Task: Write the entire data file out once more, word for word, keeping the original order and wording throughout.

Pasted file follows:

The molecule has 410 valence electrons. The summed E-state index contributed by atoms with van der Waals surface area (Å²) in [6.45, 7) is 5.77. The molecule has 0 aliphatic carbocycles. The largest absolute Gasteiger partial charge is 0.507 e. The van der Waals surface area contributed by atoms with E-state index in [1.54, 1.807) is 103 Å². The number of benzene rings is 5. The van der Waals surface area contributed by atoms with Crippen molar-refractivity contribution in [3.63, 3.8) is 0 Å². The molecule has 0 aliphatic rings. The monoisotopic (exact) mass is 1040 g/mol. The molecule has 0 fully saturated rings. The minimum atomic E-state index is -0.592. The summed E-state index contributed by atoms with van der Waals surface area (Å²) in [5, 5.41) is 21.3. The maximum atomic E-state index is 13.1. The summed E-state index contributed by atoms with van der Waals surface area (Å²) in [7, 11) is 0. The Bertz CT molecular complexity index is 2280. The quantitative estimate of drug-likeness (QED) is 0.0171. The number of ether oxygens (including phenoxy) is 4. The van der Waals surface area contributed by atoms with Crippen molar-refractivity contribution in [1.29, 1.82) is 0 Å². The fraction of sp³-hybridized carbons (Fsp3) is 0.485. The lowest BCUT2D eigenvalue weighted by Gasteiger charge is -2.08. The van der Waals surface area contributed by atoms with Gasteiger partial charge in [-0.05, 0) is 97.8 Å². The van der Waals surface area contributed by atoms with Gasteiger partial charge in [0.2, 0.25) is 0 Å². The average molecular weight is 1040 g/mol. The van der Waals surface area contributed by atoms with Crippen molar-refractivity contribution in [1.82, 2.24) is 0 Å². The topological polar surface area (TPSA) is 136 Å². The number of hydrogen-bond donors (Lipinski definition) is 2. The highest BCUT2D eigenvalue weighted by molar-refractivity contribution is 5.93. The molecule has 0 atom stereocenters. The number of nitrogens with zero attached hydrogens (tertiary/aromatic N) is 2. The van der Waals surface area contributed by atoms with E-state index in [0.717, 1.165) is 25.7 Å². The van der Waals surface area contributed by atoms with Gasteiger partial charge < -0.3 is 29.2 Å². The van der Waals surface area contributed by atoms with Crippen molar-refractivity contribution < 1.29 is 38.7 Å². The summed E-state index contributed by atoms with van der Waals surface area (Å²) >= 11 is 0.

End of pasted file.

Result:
The molecule has 410 valence electrons. The summed E-state index contributed by atoms with van der Waals surface area (Å²) in [6.45, 7) is 5.77. The molecule has 0 aliphatic carbocycles. The largest absolute Gasteiger partial charge is 0.507 e. The van der Waals surface area contributed by atoms with E-state index in [1.54, 1.807) is 103 Å². The number of benzene rings is 5. The van der Waals surface area contributed by atoms with Crippen molar-refractivity contribution in [3.63, 3.8) is 0 Å². The molecule has 0 aliphatic rings. The monoisotopic (exact) mass is 1040 g/mol. The molecule has 0 fully saturated rings. The minimum atomic E-state index is -0.592. The summed E-state index contributed by atoms with van der Waals surface area (Å²) in [5, 5.41) is 21.3. The maximum atomic E-state index is 13.1. The summed E-state index contributed by atoms with van der Waals surface area (Å²) in [7, 11) is 0. The Bertz CT molecular complexity index is 2280. The quantitative estimate of drug-likeness (QED) is 0.0171. The number of ether oxygens (including phenoxy) is 4. The van der Waals surface area contributed by atoms with Crippen molar-refractivity contribution in [1.29, 1.82) is 0 Å². The fraction of sp³-hybridized carbons (Fsp3) is 0.485. The lowest BCUT2D eigenvalue weighted by Gasteiger charge is -2.08. The van der Waals surface area contributed by atoms with Gasteiger partial charge in [-0.05, 0) is 97.8 Å². The van der Waals surface area contributed by atoms with Gasteiger partial charge in [0.2, 0.25) is 0 Å². The average molecular weight is 1040 g/mol. The van der Waals surface area contributed by atoms with Crippen molar-refractivity contribution in [1.82, 2.24) is 0 Å². The topological polar surface area (TPSA) is 136 Å². The number of hydrogen-bond donors (Lipinski definition) is 2. The highest BCUT2D eigenvalue weighted by molar-refractivity contribution is 5.93. The molecule has 0 atom stereocenters. The number of nitrogens with zero attached hydrogens (tertiary/aromatic N) is 2. The van der Waals surface area contributed by atoms with E-state index in [0.717, 1.165) is 25.7 Å². The van der Waals surface area contributed by atoms with Gasteiger partial charge < -0.3 is 29.2 Å². The van der Waals surface area contributed by atoms with Crippen molar-refractivity contribution < 1.29 is 38.7 Å². The summed E-state index contributed by atoms with van der Waals surface area (Å²) >= 11 is 0.